Jeffrey Harris, Managing Partner, Harris Search Associates

Jeffrey Harris, currently a Doctorate of Business Administration candidate at Marymount University in Virginia, is the founder and Managing Partner of Harris Search Associates where he leads the firm’s Higher Education, Academic Medicine, and Healthcare Administration practices. Founded in 1997 and modeled after the first premier management-consulting firms, Harris Search Associates is a leading global executive search and board advisory consulting firm focused solely on the recruitment of senior leadership talent to support the growth of the foremost universities, academic medical centers, medical schools, research institutions, and healthcare enterprises driving global innovation and discovery. Based in Columbus, Ohio, and with regional offices in San Francisco and Dallas, the firm has successfully completed over 900 assignments.


The world’s great universities impact the contemporary intellectual, societal, and cultural landscape through their rich history of academic inquiry, pedagogy, research, and discovery. Beyond serving as the primary vehicle for training the future scholars, and scientists, and as engines of economic growth through workforce development, faculty-led research and creative activity also increasingly serve as an important measure of global institutional ranking and prestige. Each university is distinctive in terms of its mission and desired focus. As a result, the challenge of establishing and maturing a research, scholarly, and creative activity culture is as unique as the institution itself. As institutions contemplate efforts to reinvent their research culture, to be successful, we suggest the following considerations be included as part of their journey:

Institutional Leadership Vision and Communication is Critical

To begin or expand the journey, a culture of research requires both institutional as well as unit-based leaders to set clear research goals and communicate them effectively. The goals must be accompanied by a well-defined evaluation plan detailing what constitutes research success as well as any accompanying required changes in research facilities, start-up packages, dedicated time for faculty research, and compensation. Similarly, given the historical nature of academic freedom and shared governance, institutional leadership must seek guidance from the faculty community early and include them when considering adjusting faculty academic credentials, tenure, and promotion guidelines or when seeking changes to scholarly research and creative activity expectations outside of ongoing teaching responsibilities.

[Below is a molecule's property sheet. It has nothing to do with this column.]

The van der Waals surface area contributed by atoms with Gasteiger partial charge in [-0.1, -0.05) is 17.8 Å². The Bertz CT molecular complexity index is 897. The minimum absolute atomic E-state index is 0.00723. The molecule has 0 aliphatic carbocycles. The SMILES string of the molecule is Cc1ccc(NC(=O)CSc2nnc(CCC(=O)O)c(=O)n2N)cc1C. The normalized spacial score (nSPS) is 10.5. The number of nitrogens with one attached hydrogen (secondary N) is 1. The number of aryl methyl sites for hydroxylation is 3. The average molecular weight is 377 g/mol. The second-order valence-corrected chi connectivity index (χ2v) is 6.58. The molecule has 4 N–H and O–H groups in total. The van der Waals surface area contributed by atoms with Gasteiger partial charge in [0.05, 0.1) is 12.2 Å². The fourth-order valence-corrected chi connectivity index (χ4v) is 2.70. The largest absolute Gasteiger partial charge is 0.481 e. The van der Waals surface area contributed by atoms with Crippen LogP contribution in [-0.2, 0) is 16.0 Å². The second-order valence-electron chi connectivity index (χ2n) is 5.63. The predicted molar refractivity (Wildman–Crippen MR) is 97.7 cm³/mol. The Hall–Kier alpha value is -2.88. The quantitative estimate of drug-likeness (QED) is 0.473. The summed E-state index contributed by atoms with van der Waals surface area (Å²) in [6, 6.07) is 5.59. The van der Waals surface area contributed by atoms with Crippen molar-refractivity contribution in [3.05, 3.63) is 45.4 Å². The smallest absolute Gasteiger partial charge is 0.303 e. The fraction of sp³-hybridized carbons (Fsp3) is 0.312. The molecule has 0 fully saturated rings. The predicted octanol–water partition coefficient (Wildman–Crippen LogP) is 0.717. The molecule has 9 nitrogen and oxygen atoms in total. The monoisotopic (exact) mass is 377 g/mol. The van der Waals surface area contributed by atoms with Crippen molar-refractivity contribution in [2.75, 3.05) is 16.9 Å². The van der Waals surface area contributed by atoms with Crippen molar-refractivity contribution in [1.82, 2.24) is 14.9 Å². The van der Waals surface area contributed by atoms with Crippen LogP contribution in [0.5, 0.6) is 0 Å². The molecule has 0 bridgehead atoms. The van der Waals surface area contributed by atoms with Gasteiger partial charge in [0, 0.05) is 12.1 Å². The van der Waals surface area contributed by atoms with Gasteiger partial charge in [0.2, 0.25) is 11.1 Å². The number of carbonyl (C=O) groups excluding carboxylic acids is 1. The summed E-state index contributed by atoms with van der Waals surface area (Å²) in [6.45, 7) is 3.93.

Investment in Faculty Support and Development Paramount for Development of Research Culture

The research literature also suggests that institutions aspiring to establish or enhance a research culture must commit to the allocation of resources for faculty training and support. Faculty with minimal research scholarship production experience will likely need significant training and support to become proficient in areas such as successful grant-making and research project management. For example, successful research active institutions are well regarded for their successful continuing education courses or support services for faculty in research practices, effective grant writing, and grant management.

Support for Interdisciplinary Collaboration and campus-wide Partnerships Key to Enduring Success

Next, to successfully develop an active research culture, campus leadership must commit to breaking down inherent institutional silos, instilling an environment of open and collaborative personal relationships among faculty members. Congenial relationships among faculty members can often facilitate internal support networks for successful faculty‐to‐faculty research mentoring initiatives, which help inculcate critical elements to sustain the research culture establishment. Establishing personal ties among faculty also increases the likelihood of fostering collaborative interdisciplinary research efforts, hallmarks of research culture success. Ultimately for success beyond the societal impact of discovery from faculty research, plans for an enhanced research culture should begin with consideration of whom research efforts will have the greatest impact and the epicenter of every institution – its students.

A final consideration. Establishing, developing, and maturing a research culture takes time. It may take many years to be fully realized and will require reinforcement, and a sustained institutional commitment from leadership. The societal impact of university research and education on a global scale cannot be understated. Benjamin Franklin may have summarized it best when suggesting, “An investment in knowledge pays the best interest.”

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